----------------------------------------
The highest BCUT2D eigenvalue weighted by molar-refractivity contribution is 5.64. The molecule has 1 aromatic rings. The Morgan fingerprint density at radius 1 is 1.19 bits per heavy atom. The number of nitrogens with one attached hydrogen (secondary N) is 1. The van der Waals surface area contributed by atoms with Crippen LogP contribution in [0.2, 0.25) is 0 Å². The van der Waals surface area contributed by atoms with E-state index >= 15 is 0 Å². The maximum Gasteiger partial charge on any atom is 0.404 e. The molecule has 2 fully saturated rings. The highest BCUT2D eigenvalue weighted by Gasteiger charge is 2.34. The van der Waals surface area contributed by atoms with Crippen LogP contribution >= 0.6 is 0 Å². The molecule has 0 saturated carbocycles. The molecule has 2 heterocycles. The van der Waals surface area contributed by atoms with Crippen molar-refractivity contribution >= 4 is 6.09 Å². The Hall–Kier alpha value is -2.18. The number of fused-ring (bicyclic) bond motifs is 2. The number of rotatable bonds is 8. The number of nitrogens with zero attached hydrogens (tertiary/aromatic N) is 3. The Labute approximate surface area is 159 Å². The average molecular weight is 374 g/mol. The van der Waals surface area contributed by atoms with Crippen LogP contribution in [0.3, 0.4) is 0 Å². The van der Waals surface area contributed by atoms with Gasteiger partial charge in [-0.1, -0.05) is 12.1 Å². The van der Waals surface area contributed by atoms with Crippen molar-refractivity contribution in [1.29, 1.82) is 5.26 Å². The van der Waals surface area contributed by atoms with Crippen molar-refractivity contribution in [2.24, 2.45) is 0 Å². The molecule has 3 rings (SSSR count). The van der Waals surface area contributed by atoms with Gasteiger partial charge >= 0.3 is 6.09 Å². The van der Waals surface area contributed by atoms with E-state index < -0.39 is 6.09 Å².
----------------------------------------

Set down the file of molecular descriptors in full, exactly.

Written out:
The highest BCUT2D eigenvalue weighted by molar-refractivity contribution is 5.64. The molecule has 1 aromatic rings. The Morgan fingerprint density at radius 1 is 1.19 bits per heavy atom. The number of nitrogens with one attached hydrogen (secondary N) is 1. The van der Waals surface area contributed by atoms with Crippen LogP contribution in [0.2, 0.25) is 0 Å². The van der Waals surface area contributed by atoms with E-state index >= 15 is 0 Å². The maximum Gasteiger partial charge on any atom is 0.404 e. The molecule has 2 fully saturated rings. The highest BCUT2D eigenvalue weighted by Gasteiger charge is 2.34. The van der Waals surface area contributed by atoms with Crippen LogP contribution >= 0.6 is 0 Å². The molecule has 0 saturated carbocycles. The molecule has 2 heterocycles. The van der Waals surface area contributed by atoms with Crippen molar-refractivity contribution >= 4 is 6.09 Å². The Hall–Kier alpha value is -2.18. The number of fused-ring (bicyclic) bond motifs is 2. The number of rotatable bonds is 8. The number of nitrogens with zero attached hydrogens (tertiary/aromatic N) is 3. The Labute approximate surface area is 159 Å². The average molecular weight is 374 g/mol. The van der Waals surface area contributed by atoms with Crippen LogP contribution in [0.3, 0.4) is 0 Å². The van der Waals surface area contributed by atoms with Gasteiger partial charge in [-0.1, -0.05) is 12.1 Å². The van der Waals surface area contributed by atoms with Crippen molar-refractivity contribution in [1.29, 1.82) is 5.26 Å². The van der Waals surface area contributed by atoms with Crippen molar-refractivity contribution in [2.24, 2.45) is 0 Å². The molecule has 3 rings (SSSR count). The van der Waals surface area contributed by atoms with Gasteiger partial charge >= 0.3 is 6.09 Å². The van der Waals surface area contributed by atoms with E-state index < -0.39 is 6.09 Å².